Crazy for You

Book Ken Ludwig, music and lyrics by George Gershwin and Ira Gershwin
Jamie Wilson and Gavin Kalin, The Watermill Theatre
New Victoria Theatre, Woking

Tom Chambers as Bobby and Charlotte Wakefield as Polly Credit: Richard Davenport
Tom Chambers with Showgirls Credit: Richard Davenport
Claire Sweeney and Tom Chambers Credit: Richard Davenport

The stage is set as if in a theatre and when, from one of the boxes, the first notes of a clarinet solo from Rhapsody in Blue soared through the theatre, I knew I was in for a good evening—although Crazy is the name of the game and it has the sort of incredible story which, for a time, gave musicals a bad name.

The show revolves around Tom Chambers as young man Bobby who longs to sing and dance on Broadway, but his audition with Bela Zangler (Neil Ditt), although a virtuosic performance, fails to impress the impresario when the final flourish lands on his foot.

Depressed and wanting to escape from his long term fiancée (his mother’s choice), he agrees to travel to an old mining town in Nevada to foreclose on the now-redundant Gaiety Theatre which the owner, with happy memories of his wife performing on stage, is refusing to sell.

The owner has a daughter, Polly, and it takes only one look for Bobby to know he’s in love, "Things are Looking Up", and he has to save the theatre for her sake. This is where credibility takes a dive when his “let’s do the show right here” attitude is only justified when, miraculously, six glamorous showgirls arrive. The miners, who had been lazily "Just Bidin’ My Time", wake up to possibilities and the town comes alive.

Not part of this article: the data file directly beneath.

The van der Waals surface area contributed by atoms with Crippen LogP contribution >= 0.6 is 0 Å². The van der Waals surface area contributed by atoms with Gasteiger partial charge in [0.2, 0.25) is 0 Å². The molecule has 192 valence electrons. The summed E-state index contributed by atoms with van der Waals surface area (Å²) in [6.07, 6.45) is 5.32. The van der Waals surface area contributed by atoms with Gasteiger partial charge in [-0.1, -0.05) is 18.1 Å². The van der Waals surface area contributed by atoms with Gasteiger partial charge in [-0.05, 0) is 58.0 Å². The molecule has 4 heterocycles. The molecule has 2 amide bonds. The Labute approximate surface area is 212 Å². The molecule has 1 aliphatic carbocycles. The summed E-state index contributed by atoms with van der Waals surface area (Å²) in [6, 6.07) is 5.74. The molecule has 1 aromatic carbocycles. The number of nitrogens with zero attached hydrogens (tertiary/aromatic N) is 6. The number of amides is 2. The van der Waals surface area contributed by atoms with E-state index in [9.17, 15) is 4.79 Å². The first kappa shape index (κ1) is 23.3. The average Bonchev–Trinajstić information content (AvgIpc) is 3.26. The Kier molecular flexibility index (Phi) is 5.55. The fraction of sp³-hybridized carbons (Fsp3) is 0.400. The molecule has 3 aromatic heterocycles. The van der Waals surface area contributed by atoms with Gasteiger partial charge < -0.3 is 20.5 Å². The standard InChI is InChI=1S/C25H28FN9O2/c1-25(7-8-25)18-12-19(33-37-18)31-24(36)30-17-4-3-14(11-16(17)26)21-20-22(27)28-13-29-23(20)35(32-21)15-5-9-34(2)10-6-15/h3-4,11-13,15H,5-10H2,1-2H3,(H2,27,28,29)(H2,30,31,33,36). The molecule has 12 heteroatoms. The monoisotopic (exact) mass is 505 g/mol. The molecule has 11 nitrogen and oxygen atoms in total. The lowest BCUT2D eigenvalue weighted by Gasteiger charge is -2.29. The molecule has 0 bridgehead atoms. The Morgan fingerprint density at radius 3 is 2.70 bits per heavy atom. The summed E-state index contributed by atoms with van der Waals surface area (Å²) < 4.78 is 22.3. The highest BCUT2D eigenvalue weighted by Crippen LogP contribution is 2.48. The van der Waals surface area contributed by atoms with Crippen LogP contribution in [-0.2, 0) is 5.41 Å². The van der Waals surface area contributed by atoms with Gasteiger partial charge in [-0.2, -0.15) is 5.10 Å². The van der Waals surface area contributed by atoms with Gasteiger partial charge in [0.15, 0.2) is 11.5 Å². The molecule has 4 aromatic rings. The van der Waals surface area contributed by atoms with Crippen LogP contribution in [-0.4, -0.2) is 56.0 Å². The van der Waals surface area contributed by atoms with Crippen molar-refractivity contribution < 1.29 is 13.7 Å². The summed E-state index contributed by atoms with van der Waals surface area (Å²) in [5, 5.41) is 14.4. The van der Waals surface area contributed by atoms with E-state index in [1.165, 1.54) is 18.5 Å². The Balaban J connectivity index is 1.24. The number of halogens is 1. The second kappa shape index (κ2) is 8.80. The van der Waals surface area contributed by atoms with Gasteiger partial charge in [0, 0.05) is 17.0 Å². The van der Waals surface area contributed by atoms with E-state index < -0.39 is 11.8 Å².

Well, there are a lot more complications but that is basically the story which is fun and undemanding, but for me it is incidental to the Gershwin brothers’ music and lyrics.

Music is played on stage by sixteen of the performers who are able to play, dance, act and (sometimes) sing all at the same time and with a huge variety of instruments including piano, saxophone, clarinet, violin and double bass, right down to a penny whistle, all integrated and orchestrated superbly by Catherine Jayes. I particularly enjoyed her arrangement of "Someone to Watch Over Me" sung so beautifully and with a wistful longing by Charlotte Wakefield who, as feisty daughter Polly, gives great depth of feeling and meaning to her role.

Written during the Depression era in America and originally entitled Girl Crazy, it was intended as escapism and a feeling that all will be right in the end and there is plenty of humour in the script, mostly with the old Vaudeville-style jokes: “I didn’t come here to be insulted. Oh! Where do you usually go?”. The best comedy, however, is the very well-timed sequence when Bobby, disguised as Zangler, meets the real thing and they act in unison as if at a mirror.

Claire Sweeney as the glamorous and wealthy discarded fiancée doesn’t have much of a look-in until she also arrives to find out what is going on, finds her amorous intentions distracted elsewhere and revels in a great bewitchingly sexy number "Naughty Baby".

The outcome is less than believable but the show exudes glamour, colour, music and song. Despite some slight faults here and there (Bobby stepping on toes did not appear accidental, and a few slight timing issues) who could not leave the theatre with a smile on their face and a song, if not in their heart, at least buzzing around in the head.

Reviewer: Sheila Connor

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